What does an F18 night vision lens have in common with a guitar pick? Some pretty awesome things, that’s what.
F18s are smooth, sleek, and sexy, just like Rock Hard Picks. With it’s unique color scheme and diamond-like carbon (DLC), this hard pick will allow you to play without the annoying resistance common with plastic picks. String breakage is virtually non-existent with this low friction diamond-like nanotechnology created through a unique trade secret process. This top secret new coating technique is the talk of the industry. Crafted by a former NASA physicist and musician, its low friction coefficient won’t break your strings and will allow you to shred flawlessly as you rock hard.
Dr. Jerry Mearini’s Gibson SG is a permanent fixture in his office at GENVAC Aerospace Inc., the birthplace of Rock Hard Picks. Mearini has a Ph.D. in Thin Film physics from Case Western Reserve University and also worked as a physicist at NASA. His science background paired with his 40+ years as a musician blended perfectly as he analyzed the physics involved with the flawless flow of music. Mearini noticed that as he played faster, his plastic picks had to keep getting thicker to reduce flexing, until it was a cumbersome 2 mm thick. “Response time from the lack of flex of Rock Hard Picks effects playing. You move your hand less to get the same number of picks with less effort,” he said.
Mearini decided to make stainless steel picks and polished the edge and face. He created prototypes and added Diamond Like Carbon (DLC) coating, the same material he uses to coat military products like infrared and night vision devices. The coating is very hard, has an extremely low coefficient of friction (10X lower than Teflon), and never wears off. “The F18 night vision system faces the elements going faster than the speed of sound and can see in every direction. It is a $140,000 window,” Mearini explained. The coefficient of friction with the F18 material on a guitar pick is 100 times lower than traditional metal on metal contact and Mearini knows that the smooth glide on the strings will be noticed immediately by anyone who tries a Rock Hard Pick. Mearini also points out that guitarists will notice an adjustment in their playing because they are used to striking the strings with a certain amount of force. “You can strike with less force and get the same sound and then play faster with more precision.” Mearini personally tests each pick to ensure perfection of the laser-diced, aggressively tumbled, and electro-polished metal products.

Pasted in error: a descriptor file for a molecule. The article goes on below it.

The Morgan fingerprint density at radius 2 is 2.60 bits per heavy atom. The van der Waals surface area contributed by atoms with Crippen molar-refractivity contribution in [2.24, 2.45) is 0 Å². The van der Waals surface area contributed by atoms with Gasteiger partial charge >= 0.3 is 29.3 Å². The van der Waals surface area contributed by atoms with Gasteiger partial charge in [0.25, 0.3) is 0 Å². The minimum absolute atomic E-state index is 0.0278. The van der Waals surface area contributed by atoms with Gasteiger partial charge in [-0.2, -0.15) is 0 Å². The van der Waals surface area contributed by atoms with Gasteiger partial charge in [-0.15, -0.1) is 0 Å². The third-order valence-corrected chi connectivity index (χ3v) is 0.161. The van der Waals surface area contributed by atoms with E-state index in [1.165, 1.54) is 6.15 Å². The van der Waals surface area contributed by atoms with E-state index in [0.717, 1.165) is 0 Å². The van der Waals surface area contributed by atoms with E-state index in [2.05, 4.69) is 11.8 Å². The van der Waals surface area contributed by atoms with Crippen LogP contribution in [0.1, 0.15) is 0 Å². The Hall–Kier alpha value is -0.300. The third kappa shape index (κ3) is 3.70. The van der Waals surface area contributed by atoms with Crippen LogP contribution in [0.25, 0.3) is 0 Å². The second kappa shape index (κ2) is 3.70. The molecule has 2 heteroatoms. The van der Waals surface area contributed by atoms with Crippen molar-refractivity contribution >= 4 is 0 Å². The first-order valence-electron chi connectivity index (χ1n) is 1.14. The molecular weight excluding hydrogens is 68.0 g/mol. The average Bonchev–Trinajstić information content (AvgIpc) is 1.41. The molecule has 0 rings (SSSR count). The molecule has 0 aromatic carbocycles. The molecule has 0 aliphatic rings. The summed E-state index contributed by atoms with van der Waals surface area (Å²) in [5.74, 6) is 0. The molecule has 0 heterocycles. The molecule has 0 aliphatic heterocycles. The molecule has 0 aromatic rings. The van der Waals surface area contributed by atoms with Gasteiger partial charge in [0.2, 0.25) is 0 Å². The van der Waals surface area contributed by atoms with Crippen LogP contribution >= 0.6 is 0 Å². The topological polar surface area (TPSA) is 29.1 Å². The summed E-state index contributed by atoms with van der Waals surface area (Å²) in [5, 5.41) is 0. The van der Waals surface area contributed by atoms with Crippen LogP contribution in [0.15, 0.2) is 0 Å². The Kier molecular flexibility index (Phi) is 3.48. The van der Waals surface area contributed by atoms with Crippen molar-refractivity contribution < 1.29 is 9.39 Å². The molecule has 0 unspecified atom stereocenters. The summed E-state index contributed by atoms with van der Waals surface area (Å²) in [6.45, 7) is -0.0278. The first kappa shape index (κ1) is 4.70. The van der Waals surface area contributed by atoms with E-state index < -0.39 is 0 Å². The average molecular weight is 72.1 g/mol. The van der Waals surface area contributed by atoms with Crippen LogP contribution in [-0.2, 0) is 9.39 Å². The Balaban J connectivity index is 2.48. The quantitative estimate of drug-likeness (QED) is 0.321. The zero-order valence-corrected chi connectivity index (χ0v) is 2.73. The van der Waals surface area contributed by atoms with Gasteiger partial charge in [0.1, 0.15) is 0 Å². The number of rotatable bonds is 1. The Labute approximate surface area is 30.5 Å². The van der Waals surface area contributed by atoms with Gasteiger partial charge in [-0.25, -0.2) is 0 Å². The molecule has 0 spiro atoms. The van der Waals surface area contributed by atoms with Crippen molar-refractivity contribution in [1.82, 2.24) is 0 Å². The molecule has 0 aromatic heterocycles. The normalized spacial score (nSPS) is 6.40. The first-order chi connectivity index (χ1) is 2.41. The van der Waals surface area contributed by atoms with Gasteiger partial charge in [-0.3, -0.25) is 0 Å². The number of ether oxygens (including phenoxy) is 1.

Guitarists typically treat picks as a throw-away item, costing around a dollar, and have the freedom to lose them without worrying about it, treating them as secondary. “Picks are the most important part of our guitars, they are the “human” interface of your guitar, I would never play with anything else besides a sophistocated technically engineered pick, like Rock Hard,” Mearini said.
People complain that picks are plastic and easy to lose. Mearini suggests treating a Rock Hard Pick like a piece of jewelry not as a plastic pick, and he developed ways to keep them handy for impromptu jam sessions (check out Rock Hard Pick necklaces and necklace pick holders).
Mearini isn’t stopping with picks. He wants to coat the saddle, where the tension is extremely high and results in out of tune instruments. It’s also where strings break about 50% of the time. The DLC coating will eliminate the friction. “There is a lot of physics involved in music,” Mearini noted, and added that many of his physics professors were also expert violinists and pianists. He gave a shout out to Cleveland and Severance Hall, known as the world’s most beautiful orchestra hall and home of the Cleveland Orchestra. “It was designed by a Case physicist who created a space for well mixed sound in all areas of the theater.”
Whether you prefer classical acoustic guitar or hard rock electric sounds, you can look really cool and sound amazing with Rock Hard Picks. Each pick is beautifully packaged in an elegant envelope with a card carrier and description of the pick. Even as a novice I was able to tell the difference playing with a plastic pick and with a Rock Hard Pick. I choose Rock Hard every time. If you want to Rock Hard and shred responsibly, check out over two dozen picks available online. Oh yeah, and Mearini also grows diamonds. Seriously – physicists can do cool things like that. If you have an extra $7,500 burning a hole in your pocket you can have your very own Rock Hard solid CVD diamond guitar pick.